Health reform may push medical claims to property/casualty insurersReprints
LONG BEACH, California — The law of unintended consequences is playing out in the wake of the Patient Protection and Affordable Care Act as ramifications “trickle down” through the property/casualty space, said a speaker at the Public Risk Managers Association 2014 Annual Conference in Long Beach, California.
Without explicitly setting out to do so, the ACA “will increase claims costs; it will affect premiums,” said Rick Wakefield, speaking Tuesday at a session about the ACA's effect on P/C insurers. Underwriters “will have a difficult time adjusting.”
Increasingly, health care providers are seeking to move the cost of treatments from a patient's health care coverage, where fees are strictly governed by the new legislation, to the property/casualty space, said Mr. Wakefield, founder and president of International Healthcare Consultants, an independent health care consultancy.
As one example of what he calls “cost shifting,” or “condition shifting,” Mr. Wakefield showed how a radiologist could determine that a patient's injuries are due to a recent accident covered by a property/casualty policy rather than being a chronic condition, which would fall under the patient's health care coverage, thus reimbursing the treating physician at a much lower rate.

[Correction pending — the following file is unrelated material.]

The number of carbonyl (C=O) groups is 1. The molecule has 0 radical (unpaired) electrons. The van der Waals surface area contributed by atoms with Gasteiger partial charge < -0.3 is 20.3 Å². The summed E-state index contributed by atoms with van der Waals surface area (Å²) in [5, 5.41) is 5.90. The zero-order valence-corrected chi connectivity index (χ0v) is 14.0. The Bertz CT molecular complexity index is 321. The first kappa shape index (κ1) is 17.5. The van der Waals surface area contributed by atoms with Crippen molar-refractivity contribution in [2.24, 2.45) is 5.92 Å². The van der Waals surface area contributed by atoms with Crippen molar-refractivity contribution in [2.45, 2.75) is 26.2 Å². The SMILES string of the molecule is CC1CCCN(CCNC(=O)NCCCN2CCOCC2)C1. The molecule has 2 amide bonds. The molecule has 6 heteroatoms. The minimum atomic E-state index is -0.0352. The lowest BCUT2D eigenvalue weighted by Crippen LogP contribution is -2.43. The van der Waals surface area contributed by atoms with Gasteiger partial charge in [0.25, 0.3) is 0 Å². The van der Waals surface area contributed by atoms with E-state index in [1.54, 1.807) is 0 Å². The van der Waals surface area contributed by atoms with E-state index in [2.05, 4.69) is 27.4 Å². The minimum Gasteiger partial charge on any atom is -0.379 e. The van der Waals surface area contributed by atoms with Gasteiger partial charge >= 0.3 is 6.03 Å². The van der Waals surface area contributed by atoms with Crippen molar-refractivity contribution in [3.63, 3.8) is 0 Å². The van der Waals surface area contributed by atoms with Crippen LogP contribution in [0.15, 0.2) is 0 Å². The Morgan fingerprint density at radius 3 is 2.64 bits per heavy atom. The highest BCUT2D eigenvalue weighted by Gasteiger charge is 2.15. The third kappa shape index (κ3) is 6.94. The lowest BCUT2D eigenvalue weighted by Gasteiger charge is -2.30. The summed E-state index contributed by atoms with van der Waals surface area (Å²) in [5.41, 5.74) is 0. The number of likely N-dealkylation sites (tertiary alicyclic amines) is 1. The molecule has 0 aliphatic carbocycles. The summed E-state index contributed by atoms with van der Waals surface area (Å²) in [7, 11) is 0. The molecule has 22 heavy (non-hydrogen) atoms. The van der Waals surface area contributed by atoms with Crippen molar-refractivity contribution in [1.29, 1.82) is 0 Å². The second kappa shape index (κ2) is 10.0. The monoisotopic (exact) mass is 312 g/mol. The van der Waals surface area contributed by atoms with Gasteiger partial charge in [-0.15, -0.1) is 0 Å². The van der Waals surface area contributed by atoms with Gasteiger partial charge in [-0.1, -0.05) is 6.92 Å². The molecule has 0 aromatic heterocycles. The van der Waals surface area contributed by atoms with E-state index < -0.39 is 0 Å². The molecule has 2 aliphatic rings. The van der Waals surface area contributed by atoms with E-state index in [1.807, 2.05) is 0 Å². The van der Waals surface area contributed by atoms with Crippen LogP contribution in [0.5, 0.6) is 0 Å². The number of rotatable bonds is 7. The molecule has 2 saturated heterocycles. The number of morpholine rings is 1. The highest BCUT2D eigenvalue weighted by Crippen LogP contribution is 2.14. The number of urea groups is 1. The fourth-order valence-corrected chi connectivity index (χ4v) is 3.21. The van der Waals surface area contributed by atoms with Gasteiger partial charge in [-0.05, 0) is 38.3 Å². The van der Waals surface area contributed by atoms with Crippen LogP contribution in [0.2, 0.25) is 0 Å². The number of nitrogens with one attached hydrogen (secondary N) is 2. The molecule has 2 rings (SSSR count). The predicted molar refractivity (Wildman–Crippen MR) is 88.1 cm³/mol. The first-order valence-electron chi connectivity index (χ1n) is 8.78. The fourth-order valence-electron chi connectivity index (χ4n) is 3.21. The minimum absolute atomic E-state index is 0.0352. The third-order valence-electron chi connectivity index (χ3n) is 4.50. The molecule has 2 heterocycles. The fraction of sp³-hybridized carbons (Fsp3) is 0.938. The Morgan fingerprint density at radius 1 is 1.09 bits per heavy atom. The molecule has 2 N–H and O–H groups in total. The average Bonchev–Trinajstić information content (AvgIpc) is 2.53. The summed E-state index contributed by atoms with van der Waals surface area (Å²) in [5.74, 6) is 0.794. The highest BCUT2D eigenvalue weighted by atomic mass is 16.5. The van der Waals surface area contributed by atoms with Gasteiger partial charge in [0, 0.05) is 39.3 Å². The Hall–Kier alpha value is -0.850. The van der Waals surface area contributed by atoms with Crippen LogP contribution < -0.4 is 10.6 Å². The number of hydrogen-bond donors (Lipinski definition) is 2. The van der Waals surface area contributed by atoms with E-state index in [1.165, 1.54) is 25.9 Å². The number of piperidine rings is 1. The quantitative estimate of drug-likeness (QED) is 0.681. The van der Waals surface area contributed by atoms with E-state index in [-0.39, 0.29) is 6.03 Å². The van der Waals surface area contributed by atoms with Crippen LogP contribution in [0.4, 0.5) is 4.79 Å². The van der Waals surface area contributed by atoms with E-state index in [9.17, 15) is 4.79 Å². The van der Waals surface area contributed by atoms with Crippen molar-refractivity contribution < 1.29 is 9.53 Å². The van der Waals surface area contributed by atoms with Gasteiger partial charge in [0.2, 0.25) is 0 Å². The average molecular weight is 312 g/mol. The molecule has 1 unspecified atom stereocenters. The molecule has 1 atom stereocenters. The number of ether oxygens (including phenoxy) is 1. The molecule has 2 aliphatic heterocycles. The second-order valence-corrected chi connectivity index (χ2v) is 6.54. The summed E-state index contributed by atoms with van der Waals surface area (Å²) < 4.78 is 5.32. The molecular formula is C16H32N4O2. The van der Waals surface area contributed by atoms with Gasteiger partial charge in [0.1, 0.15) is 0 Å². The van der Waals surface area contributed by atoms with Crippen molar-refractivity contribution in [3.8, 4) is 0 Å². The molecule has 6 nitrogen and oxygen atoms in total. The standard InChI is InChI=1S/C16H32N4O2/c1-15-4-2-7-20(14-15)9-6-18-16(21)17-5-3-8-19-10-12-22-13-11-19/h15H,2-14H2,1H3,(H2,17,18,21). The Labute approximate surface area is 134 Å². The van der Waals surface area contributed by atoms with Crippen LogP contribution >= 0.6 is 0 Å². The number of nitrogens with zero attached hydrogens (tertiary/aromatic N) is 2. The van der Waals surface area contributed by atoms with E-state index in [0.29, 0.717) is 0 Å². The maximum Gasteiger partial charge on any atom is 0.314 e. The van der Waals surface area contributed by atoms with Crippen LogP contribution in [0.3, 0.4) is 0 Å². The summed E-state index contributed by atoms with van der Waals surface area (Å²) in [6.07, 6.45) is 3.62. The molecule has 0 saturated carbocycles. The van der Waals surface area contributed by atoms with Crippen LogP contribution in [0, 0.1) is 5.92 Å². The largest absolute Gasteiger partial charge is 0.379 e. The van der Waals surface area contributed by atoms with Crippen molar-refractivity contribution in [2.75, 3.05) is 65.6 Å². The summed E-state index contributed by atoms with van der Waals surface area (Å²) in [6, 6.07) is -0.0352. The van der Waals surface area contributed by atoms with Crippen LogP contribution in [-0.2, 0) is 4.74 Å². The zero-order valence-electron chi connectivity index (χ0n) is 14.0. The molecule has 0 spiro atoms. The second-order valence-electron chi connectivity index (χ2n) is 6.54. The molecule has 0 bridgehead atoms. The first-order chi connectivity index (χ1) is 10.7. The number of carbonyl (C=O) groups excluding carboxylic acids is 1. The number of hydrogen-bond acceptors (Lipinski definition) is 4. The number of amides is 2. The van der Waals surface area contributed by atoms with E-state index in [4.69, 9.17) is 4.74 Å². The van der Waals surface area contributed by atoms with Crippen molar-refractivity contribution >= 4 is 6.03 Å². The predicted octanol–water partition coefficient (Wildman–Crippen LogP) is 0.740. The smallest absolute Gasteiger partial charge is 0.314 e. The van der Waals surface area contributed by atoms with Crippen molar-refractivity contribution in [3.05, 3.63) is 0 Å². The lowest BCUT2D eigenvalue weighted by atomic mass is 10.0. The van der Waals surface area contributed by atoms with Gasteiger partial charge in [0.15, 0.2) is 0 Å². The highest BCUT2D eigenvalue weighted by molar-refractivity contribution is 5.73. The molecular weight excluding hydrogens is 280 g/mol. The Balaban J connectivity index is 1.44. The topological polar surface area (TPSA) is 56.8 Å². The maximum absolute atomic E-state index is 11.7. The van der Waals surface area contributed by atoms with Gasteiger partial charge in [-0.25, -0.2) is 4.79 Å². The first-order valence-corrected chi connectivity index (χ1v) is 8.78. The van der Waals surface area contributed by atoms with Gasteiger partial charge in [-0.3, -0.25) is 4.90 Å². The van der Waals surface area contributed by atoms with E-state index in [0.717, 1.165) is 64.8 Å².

“This new environment of changing medical provider economics means that we have to retrain our claims folks,” said Mr. Wakefield. “When the system changes like it's changing now, one of the things we have to do is be able to adapt to that new system. Cost shifting, condition shifting — we can mitigate those things in the claims department; it takes training.”
One way to combat cost and condition shifting is to change the way data is collected and analyzed, said Mr. Wakefield. Focusing on collecting data on health care providers will allow insurers and claims personnel to be able “to see these cost shifting changes as they occur,” he said.